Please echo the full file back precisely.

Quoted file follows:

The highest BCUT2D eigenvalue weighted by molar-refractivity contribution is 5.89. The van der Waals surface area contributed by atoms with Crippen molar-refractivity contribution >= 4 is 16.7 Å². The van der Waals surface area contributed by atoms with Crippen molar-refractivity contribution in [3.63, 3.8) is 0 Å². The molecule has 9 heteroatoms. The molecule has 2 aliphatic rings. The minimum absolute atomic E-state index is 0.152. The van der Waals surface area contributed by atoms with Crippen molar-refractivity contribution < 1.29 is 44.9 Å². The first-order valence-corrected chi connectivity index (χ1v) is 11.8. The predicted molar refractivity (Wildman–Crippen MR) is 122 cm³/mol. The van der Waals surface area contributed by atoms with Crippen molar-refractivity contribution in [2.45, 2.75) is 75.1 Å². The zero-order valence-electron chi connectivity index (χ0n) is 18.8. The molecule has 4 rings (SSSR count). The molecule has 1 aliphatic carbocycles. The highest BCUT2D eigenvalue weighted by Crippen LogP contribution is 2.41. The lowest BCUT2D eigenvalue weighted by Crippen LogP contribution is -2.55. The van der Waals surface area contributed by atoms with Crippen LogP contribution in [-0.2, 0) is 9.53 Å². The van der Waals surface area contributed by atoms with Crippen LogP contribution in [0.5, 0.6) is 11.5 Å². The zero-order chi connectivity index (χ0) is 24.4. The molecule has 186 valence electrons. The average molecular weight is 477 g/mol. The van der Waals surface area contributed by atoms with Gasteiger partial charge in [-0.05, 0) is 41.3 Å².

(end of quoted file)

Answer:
The highest BCUT2D eigenvalue weighted by molar-refractivity contribution is 5.89. The van der Waals surface area contributed by atoms with Crippen molar-refractivity contribution >= 4 is 16.7 Å². The van der Waals surface area contributed by atoms with Crippen molar-refractivity contribution in [3.63, 3.8) is 0 Å². The molecule has 9 heteroatoms. The molecule has 2 aliphatic rings. The minimum absolute atomic E-state index is 0.152. The van der Waals surface area contributed by atoms with Crippen molar-refractivity contribution < 1.29 is 44.9 Å². The first-order valence-corrected chi connectivity index (χ1v) is 11.8. The predicted molar refractivity (Wildman–Crippen MR) is 122 cm³/mol. The van der Waals surface area contributed by atoms with Crippen molar-refractivity contribution in [2.45, 2.75) is 75.1 Å². The zero-order valence-electron chi connectivity index (χ0n) is 18.8. The molecule has 4 rings (SSSR count). The molecule has 1 aliphatic carbocycles. The highest BCUT2D eigenvalue weighted by Crippen LogP contribution is 2.41. The lowest BCUT2D eigenvalue weighted by Crippen LogP contribution is -2.55. The van der Waals surface area contributed by atoms with Crippen LogP contribution in [-0.2, 0) is 9.53 Å². The van der Waals surface area contributed by atoms with Crippen LogP contribution in [0.5, 0.6) is 11.5 Å². The zero-order chi connectivity index (χ0) is 24.4. The molecule has 186 valence electrons. The average molecular weight is 477 g/mol. The van der Waals surface area contributed by atoms with Gasteiger partial charge in [-0.05, 0) is 41.3 Å².